Daniel 10 shows us that prayers which are good still are sometimes not immediately answered. The devil tries with all his might to prevent their being answered. Ultimately he cannot do this, but if God allows it he is well able to slow down a direct answer. And God sometimes permits this in order to put our faith and our perseverance to the test.

However there can be reasons within us why God cannot answer our prayers. In Isaiah 59:2 Israel is told: "Your sins have hid his face from you, that he doth not hear." The Psalmist says: "Had I regarded iniquity in my heart, the Lord would not hear" (Psalm 66:18). And in 1 John 3:21-22 we read: "If our heart condemn us not, we have boldness toward God, and whatsoever we ask we receive from him, because we keep his commandments, and practice the things which are pleasing in His sight."

Scripture mentions various things by name, things that cause our hearts to condemn us, and that keep our prayers from being answered.

In Mark 11:22-26 the lack of a readiness to forgive is mentioned (see Ephesians 4:32). Our approach to God is based on the fact that God has forgiven us all our sins in Christ. How then can we have boldness if we do not from our hearts forgive everything that another has done to us?

James 4:3 says: "Ye ask and receive not, because ye ask evilly, that ye may consume it in your pleasures." If we ask God for things in order to gratify the lusts of our hearts, the desires of the old nature - how can God give us these things? God hates the old nature and has judged it upon the cross (Romans 8:3). He calls upon us to reckon ourselves dead to sin (Romans 6:11), and to put to death our members which are upon the earth (Colossians 3:5-17). "But they that are of the Christ have crucified the flesh with the passions and the lusts" (Galatians 5:24). Doesn’t asking for these things indicate already that the words of the Lord Jesus have not been abiding in us (John 15:7)? And doesn’t it indicate that our inclination is completely contrary to that of the Lord Jesus and to the thoughts of God?

1 Peter 3:1-7 gives another reason. Relationships in the family life (between husband and wife, between parents and children, between the children one with the other) can be such also as to hinder the answering of prayers. How can we have boldness toward God when everything is not in order in our families, when there are still questions there that have not been settled?

Praying according to His will. Yes, we must first judge ourselves in the light of God, and confess all that is not good to the Lord, and in so far as men are concerned, before men, thus cleansing ourselves by self judgment. Then we shall obtain boldness before God.

But then, if we want to be sure to receive that which we request, we must ask according to His will. And how do we know what the will of our Father is? He has shared His thoughts with us in His Word, and, when we walk in daily fellowship with Him through the Holy Spirit we will get to know His thoughts from His Word. This is why daily study of His Word is so important. How can God, for example, answer a prayer in which something is requested that He has already given long ago - for example, an outpouring of the Holy Spirit, when Scripture expressly teaches that the Holy Spirit has been poured out and now dwells upon earth in the assembly and in each believer individually! Or if we should ask that He deliver us from indwelling sin, when He already has judged this in the Lord Jesus upon the cross (Romans 8:3; 2 Corinthians 5:21)!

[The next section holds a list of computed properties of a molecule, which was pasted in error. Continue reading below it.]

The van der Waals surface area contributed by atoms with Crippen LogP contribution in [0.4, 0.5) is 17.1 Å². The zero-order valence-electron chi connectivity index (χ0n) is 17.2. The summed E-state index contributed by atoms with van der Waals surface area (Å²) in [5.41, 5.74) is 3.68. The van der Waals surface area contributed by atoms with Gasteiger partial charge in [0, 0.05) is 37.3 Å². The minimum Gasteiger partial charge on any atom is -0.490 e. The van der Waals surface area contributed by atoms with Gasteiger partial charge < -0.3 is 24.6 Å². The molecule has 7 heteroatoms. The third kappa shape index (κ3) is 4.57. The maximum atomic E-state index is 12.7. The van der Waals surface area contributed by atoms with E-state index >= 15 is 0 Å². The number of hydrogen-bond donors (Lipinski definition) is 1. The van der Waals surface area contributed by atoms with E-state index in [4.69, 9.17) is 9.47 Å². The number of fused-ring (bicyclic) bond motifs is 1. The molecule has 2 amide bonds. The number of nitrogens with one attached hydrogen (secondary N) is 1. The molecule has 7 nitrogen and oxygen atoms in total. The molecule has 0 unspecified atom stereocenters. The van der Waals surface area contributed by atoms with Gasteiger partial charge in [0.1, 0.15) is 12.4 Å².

Through the Word and in daily fellowship with the Lord we learn to know the will of God. And thus we can pray according to His will, so that we can have the assurance that our prayers will be answered.

Pray Unceasingly. So, can only well-advanced believers who have thoroughly studied God’s Word pray?

Fortunately not! Would parents tell their child that he might not ask them for anything until he were grown up, because the child still spoke awkwardly and sometimes asked for foolish things? Oh, no! They are glad when their child comes to them with his requests. That is evidence that the child is convinced that they are his parents, that he cannot do without them, that he has confidence in them, too, and that he is convinced that they love him and care for him - though perhaps not fully conscious of all this.

God our Father listens with deep joy to our voices when we come to Him. Are we not His children? Of Paul, who had just been converted, He said, "Behold, he is praying." He had the apostle Paul write to the newly converted Thessalonians: "Pray unceasingly!" And this great apostle, through whose preaching perhaps millions had been saved by that time already, and who had received special revelations by which the full counsels of God had been communicated to him, yes, who had been in the third heaven and in paradise had heard unspeakable things (2 Corinthians 12:2-4) - this apostle was so convinced of the power of the prayers of these new converts that he requested of them: "Brethren, pray for us" (1 Thessalonians 5:25).

The clearest evidence that a believer is growing is undoubtedly when he sees more and more the importance of prayer - yes, that without prayer everything is worthless.

God our Father tells us: "In everything, by prayer and supplication with thanksgiving, let your requests be made known to God." And if we should perhaps ask for foolish things then, so that His love cannot grant them to us, yet "The peace of God, which surpasses every understanding, shall guard your hearts and your thoughts by Christ Jesus" (Philippians 4:6-7).

May the Lord grant that all of us will see the value of prayer more and more, and consequently use this infinite privilege more. How happy our hearts will be and what a testimony will flow forth from our lives.